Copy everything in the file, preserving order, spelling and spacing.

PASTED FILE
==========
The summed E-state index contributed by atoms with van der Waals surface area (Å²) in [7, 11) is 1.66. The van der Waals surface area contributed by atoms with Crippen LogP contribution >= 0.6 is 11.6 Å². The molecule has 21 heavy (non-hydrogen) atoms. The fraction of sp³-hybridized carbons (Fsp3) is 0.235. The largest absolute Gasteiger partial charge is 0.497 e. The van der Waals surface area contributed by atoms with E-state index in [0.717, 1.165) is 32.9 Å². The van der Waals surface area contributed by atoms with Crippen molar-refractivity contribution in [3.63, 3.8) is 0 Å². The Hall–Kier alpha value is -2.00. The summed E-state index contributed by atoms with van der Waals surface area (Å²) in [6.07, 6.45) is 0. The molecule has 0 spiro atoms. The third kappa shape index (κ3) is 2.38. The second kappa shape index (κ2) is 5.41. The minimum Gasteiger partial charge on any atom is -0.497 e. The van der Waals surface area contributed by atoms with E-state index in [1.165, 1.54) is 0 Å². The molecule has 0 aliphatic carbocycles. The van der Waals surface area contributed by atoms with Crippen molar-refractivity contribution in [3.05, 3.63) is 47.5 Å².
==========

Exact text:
The summed E-state index contributed by atoms with van der Waals surface area (Å²) in [7, 11) is 1.66. The van der Waals surface area contributed by atoms with Crippen LogP contribution >= 0.6 is 11.6 Å². The molecule has 21 heavy (non-hydrogen) atoms. The fraction of sp³-hybridized carbons (Fsp3) is 0.235. The largest absolute Gasteiger partial charge is 0.497 e. The van der Waals surface area contributed by atoms with E-state index in [0.717, 1.165) is 32.9 Å². The van der Waals surface area contributed by atoms with Crippen molar-refractivity contribution in [3.63, 3.8) is 0 Å². The Hall–Kier alpha value is -2.00. The summed E-state index contributed by atoms with van der Waals surface area (Å²) in [6.07, 6.45) is 0. The molecule has 0 spiro atoms. The third kappa shape index (κ3) is 2.38. The second kappa shape index (κ2) is 5.41. The minimum Gasteiger partial charge on any atom is -0.497 e. The van der Waals surface area contributed by atoms with E-state index in [1.165, 1.54) is 0 Å². The molecule has 0 aliphatic carbocycles. The van der Waals surface area contributed by atoms with Crippen molar-refractivity contribution in [3.05, 3.63) is 47.5 Å².